Best Texas Songs: The Short List If you're new to Texas, you better know Texas music. If you grew up in Texas and you don't know at least these or Pat Green, Dixie Chicks or T Bone Burnett, may a horned toad snuggle in your boots and a Texas tarantula crawl across you when you sleep. Full Story » Alan Nelson
Out of 26 million Texans, you may have an idea to change the world. You may have had several ideas to change the world. But only a tiny minority of you pushed through the U.S. Patent office from application to successful patent. We've seen Texans change the world many times over. Jack Kilby did it with Texas Instruments in 1958 with the integrated circuit, causing the start of the digital revolution, which, in part, is why you can read these words over your electronic device.
Over the last few years, Texas Business has brought its feature: Texas Business Patent of the Day. This list is of the ones that were either extremely clever, odd or strange. One thing becomes apparent from these patents and the patent that runs daily in Texas Business—Texans have a unique mind set.
Though the history of the Corn Dog is disputed, the State Fair of Texas claims to have introduced the Corny Dog sometime between 1938 and 1942. As a paean to that invention that now sits in the freezer section of every grocery store in the southwest, here are the fried foods the State Fair of Texas has introduced, or tried to introduce, in the last seven years.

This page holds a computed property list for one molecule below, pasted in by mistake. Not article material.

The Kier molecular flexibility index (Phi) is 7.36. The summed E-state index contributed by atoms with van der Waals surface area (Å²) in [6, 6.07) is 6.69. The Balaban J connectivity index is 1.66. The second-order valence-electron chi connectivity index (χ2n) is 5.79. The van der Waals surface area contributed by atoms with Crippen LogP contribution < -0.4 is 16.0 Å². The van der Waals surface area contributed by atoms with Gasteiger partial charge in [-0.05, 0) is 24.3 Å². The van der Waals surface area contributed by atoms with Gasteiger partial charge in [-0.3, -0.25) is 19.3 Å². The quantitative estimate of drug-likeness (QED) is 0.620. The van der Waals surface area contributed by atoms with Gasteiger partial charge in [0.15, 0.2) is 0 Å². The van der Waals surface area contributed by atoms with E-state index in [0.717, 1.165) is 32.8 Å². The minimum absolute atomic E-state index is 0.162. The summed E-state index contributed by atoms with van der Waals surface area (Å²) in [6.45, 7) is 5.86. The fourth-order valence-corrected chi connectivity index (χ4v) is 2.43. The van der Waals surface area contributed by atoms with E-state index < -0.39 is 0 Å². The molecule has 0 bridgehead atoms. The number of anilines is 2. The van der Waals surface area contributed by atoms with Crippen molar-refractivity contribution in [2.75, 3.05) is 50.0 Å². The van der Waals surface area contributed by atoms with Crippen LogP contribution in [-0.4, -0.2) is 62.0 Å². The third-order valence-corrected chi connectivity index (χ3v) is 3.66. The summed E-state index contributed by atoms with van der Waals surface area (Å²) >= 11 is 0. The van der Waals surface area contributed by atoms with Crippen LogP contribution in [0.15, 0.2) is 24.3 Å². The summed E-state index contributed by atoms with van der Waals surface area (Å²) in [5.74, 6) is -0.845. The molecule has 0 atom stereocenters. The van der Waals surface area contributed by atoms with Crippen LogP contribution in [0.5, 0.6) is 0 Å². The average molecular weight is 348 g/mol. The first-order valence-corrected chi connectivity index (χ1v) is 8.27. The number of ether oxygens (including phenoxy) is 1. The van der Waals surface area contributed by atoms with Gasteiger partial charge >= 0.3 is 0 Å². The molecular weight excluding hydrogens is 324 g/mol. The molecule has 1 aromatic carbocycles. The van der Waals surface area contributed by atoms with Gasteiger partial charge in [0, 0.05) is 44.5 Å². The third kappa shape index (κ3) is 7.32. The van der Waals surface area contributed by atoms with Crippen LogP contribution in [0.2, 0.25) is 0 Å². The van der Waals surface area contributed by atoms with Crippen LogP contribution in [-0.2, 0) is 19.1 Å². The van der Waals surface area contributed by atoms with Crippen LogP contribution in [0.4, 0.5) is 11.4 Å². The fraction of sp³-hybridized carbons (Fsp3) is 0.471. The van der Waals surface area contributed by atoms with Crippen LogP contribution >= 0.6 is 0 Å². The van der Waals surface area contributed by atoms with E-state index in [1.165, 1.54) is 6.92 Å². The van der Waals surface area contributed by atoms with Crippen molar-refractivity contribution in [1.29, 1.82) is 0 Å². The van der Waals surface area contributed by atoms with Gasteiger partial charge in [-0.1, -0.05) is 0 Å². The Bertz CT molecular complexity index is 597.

Don't get caught up with John Wayne religion. For one thing, he's not Texan. He's in some fine movies involving Texas, most notably The Searchers, but none of his movies can make the best cut of Texas movies. Here's the short list.
Unsung Texas Business Journalists Mention that one is a reporter, and there's a spark of interest. Mention that one is a business news reporter, and watch the eyes glaze over. Except to the players, business and economic journalists are unappreciated. While many wish to become sports reporters when they grow up, most do not realize that business journalists cover the Real Game. Mention that reporter covers business, and watch the eyes glaze over. A toast to these below on the short list and the numerous unnamed ones slogging away. Full Story » TexasBusiness.com
Best Texas Mexican Food: The Short List No, we're not going to debate the difference between Tex-Mex, Mex-Tex, Mexican and Texican food. Just know these establishments are the pinnacle of Texas Mexican fare. No brag, just fact. Full Story » TexasBusiness.com
Best Texas Burgers Texas Burgers. . While a hamburger is merely sustenance and gratification for a meal, the memory a good Texas burger can give rise to Homeric odes. The short list. Full Story » TexasBusiness.com
Texas Business reports: WASHINGTON—The U.S. Environmental Protection Agency (EPA) awarded a $1.2 million grant to the University of Texas at Austin through EPA’s Science to Achieve Results (STAR) program. The grant will help fund research on testing chemicals that impact fertility and embryonic development and on developing a model to classify chemicals according to the risks they pose.
The grant is part of $11 million STAR has awarded to eight universities throughout the country. These grants will help the universities develop fast and effective methods to test chemicals’ toxicity to people and the environment. These innovative testing methods will be used to predict a chemical’s potential to interact with biological processes that could lead to reproductive and developmental problems, and disruption of the endocrine system.